“With gripping intensity, And Every Word is True is a page-turning thriller that unravels a fascinating web of deception, one as frightening and disturbing as the infamous crime itself. Revealing fresh evidence collected through a variety of sources—most notably the actual notebooks used by KBI detective Harold Nye as he worked tirelessly to solve the case—McAvoy has uncovered never-before-told information that challenges not only the veracity of Capote’s own retelling of the crime, but of the very legal system that prosecuted the case. Since In Cold Blood is a vital part of the course curriculum I teach, such a classic story wouldn’t be complete without having this book as its companion.” — FRAN LIBRA KOENIGSDORF, Honors English teacher of In Cold Blood since 1982, Johnson County, Kansas

“Gary McAvoy has an unbridled passion for literature, history and research, which are all on display in vivid detail in And Every Word is True, his collaboration with Ronald Nye that revisits the story of the Clutter family murders that became Truman Capote’s In Cold Blood. This is a fascinating account of previously unpublished material regarding the case, kept hidden from the public, journalists and biographers. For enthusiasts of accounts of true crime and mystery, this is a worthy addition to your library.” — ADRIANA TRIGIANI, New York Times bestselling author of Big Stone Gap and Kiss Carlo

“Some books you can’t wait to finish; some books you never want to end. For me, Gary McAvoy’s riveting new book, And Every Word is True, was so intriguing that I did not want it to finish.” — BETH MORONEY, Former teacher of Creative Writing and Journalism, and administrator in the Edison NJ Public School District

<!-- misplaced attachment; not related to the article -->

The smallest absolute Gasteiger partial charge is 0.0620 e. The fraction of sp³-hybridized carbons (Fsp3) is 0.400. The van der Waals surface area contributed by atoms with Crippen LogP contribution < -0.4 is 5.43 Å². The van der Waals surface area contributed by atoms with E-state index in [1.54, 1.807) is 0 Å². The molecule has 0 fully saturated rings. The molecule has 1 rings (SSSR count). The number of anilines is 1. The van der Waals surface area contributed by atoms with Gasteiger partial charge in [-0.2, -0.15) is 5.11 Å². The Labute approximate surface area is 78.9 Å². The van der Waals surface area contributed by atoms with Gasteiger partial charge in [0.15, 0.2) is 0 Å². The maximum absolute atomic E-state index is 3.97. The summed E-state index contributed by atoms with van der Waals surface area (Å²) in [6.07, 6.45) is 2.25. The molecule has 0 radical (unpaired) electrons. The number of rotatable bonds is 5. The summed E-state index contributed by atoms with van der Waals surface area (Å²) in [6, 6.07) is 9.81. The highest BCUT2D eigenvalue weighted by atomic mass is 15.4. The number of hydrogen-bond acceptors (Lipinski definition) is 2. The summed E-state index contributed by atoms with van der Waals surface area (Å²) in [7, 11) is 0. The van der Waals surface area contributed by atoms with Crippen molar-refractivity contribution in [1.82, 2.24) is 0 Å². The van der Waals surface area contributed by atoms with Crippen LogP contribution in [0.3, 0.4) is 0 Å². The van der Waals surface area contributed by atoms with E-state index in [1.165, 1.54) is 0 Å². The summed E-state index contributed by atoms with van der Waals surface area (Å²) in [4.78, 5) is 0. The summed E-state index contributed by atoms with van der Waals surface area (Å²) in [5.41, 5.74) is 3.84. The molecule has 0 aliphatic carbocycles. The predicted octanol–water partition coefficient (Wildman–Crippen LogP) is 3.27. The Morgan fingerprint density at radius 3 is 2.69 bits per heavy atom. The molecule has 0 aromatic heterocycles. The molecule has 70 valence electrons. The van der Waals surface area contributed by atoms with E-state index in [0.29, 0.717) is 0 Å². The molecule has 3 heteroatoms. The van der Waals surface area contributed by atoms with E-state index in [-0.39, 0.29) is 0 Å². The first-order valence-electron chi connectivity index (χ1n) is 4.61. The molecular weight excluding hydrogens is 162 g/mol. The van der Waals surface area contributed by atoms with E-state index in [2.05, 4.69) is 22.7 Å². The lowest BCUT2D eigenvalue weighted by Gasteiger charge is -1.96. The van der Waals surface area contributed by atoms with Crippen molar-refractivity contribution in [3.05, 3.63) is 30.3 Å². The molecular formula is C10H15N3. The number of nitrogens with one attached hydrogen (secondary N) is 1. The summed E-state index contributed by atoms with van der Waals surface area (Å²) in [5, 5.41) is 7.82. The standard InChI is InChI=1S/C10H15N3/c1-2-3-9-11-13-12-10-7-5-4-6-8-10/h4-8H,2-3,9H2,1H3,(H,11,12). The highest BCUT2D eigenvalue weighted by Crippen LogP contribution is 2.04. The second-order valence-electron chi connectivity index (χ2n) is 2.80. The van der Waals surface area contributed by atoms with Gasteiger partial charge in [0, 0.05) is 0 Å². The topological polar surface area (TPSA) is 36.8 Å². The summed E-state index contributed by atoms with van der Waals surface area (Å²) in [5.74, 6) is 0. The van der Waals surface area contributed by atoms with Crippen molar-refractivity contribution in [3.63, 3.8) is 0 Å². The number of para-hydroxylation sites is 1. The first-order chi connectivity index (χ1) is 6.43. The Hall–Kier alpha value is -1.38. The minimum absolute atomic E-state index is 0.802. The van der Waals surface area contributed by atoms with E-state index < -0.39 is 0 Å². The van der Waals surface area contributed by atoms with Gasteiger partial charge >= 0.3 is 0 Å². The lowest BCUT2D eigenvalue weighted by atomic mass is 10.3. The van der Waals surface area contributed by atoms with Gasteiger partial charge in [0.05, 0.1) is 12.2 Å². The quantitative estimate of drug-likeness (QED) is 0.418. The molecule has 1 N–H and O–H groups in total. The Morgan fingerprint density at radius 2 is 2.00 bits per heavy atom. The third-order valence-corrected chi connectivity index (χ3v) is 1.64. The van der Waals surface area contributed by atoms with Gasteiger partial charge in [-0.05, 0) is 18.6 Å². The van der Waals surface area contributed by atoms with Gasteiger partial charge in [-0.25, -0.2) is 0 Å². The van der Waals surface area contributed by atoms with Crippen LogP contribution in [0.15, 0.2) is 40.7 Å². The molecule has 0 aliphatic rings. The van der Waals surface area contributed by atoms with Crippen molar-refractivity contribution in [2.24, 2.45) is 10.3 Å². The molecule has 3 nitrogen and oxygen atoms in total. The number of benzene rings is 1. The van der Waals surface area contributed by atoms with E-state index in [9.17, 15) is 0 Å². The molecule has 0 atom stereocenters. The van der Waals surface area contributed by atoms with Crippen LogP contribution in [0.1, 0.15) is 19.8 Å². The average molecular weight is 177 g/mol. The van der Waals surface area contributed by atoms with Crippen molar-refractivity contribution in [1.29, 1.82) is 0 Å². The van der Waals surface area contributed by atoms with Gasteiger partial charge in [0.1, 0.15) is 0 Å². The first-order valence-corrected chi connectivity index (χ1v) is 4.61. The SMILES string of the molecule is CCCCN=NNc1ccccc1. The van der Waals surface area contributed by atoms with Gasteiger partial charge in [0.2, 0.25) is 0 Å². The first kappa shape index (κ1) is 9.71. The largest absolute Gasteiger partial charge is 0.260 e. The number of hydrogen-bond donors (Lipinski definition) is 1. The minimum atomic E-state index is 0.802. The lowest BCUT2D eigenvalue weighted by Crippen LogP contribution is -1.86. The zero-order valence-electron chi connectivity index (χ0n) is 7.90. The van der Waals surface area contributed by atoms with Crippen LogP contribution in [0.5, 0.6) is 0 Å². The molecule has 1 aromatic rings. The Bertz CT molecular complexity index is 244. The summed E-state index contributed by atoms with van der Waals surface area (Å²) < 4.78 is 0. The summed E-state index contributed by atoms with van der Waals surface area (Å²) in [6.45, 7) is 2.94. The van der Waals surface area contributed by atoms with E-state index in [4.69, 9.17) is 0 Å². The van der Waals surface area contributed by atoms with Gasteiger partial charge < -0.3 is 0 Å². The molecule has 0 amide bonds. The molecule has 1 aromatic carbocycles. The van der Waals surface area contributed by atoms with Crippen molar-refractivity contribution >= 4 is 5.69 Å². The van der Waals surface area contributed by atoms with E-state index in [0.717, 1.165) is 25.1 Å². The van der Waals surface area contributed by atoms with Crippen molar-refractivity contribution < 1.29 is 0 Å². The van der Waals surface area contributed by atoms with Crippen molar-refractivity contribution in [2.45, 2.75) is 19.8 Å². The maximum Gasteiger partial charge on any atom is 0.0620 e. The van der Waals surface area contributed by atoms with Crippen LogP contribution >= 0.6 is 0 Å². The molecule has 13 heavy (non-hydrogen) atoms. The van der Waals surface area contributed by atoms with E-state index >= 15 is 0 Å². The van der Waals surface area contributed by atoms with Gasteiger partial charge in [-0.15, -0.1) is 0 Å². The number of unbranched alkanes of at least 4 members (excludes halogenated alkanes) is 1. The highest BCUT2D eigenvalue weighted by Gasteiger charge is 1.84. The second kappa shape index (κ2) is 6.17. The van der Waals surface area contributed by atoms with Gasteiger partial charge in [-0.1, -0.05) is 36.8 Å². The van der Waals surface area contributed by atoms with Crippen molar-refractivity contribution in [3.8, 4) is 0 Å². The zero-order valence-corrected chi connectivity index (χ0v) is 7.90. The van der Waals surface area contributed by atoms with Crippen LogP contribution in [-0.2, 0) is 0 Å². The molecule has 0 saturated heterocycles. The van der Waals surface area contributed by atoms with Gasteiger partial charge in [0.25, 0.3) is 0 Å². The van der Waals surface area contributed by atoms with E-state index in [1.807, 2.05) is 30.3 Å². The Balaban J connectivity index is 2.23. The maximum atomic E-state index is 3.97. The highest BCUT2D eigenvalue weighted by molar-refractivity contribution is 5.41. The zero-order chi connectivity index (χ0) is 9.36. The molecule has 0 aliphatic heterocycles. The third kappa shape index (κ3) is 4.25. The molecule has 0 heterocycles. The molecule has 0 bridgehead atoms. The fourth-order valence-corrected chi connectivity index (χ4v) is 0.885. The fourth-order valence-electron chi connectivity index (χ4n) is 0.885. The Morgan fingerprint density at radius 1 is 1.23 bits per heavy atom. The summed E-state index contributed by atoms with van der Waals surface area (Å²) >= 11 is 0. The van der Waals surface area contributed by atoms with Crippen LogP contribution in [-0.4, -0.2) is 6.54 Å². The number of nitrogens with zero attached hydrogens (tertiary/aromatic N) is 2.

“In 1966, after reading in Truman Capote’s final pages of In Cold Blood that the ‘instigator’ of the Clutter family murders was now serving a 30-year sentence for bank robbery at the Mississippi State Penitentiary in Parchman, I pursued and got a rare personal interview with Floyd Wells at the prison. Following that interview and a re-study of the Capote book, I figured I knew as much about the Kansas murder case as any other writer. And this assumption, when restricted to Truman Capote’s creative fiction, was probably accurate, because we all were referring at the time to the only public record the masses had available. However….

Now we learn (thanks to the indefatigable work of Gary McAvoy and Ron Nye) that Capote may have been somewhat deceptive with his narrative and had not only ignored investigative evidence revealing new motives, but had denied proper credit to those investigators who had exposed it. More than a half century later, Ron Nye had the foresight to salvage and save his father’s records revealing the real facts of the case. And now we learn that even the Kansas Bureau of Investigation appears to have been involved in some form of cover-up, highlighting the importance of the truth-seeking, fact-finding mission by McAvoy and Nye in And Every Word Is True. It appears that the KBI caught the culprits but missed the real motive.

For all this, McAvoy and Nye well deserve a ‘5-Star’ review for And Every Word Is True. The book’s title is absolutely perfect—once the reader discovers its source. I am delighted to tout their truth-seeking mission to the world, only regretting that the message came so late. Fifty years ago, this book would have outsold Capote’s giant bestseller. The details of WHY are revealed inside the book.” — PAT SHANNAN, Editor, Independent News International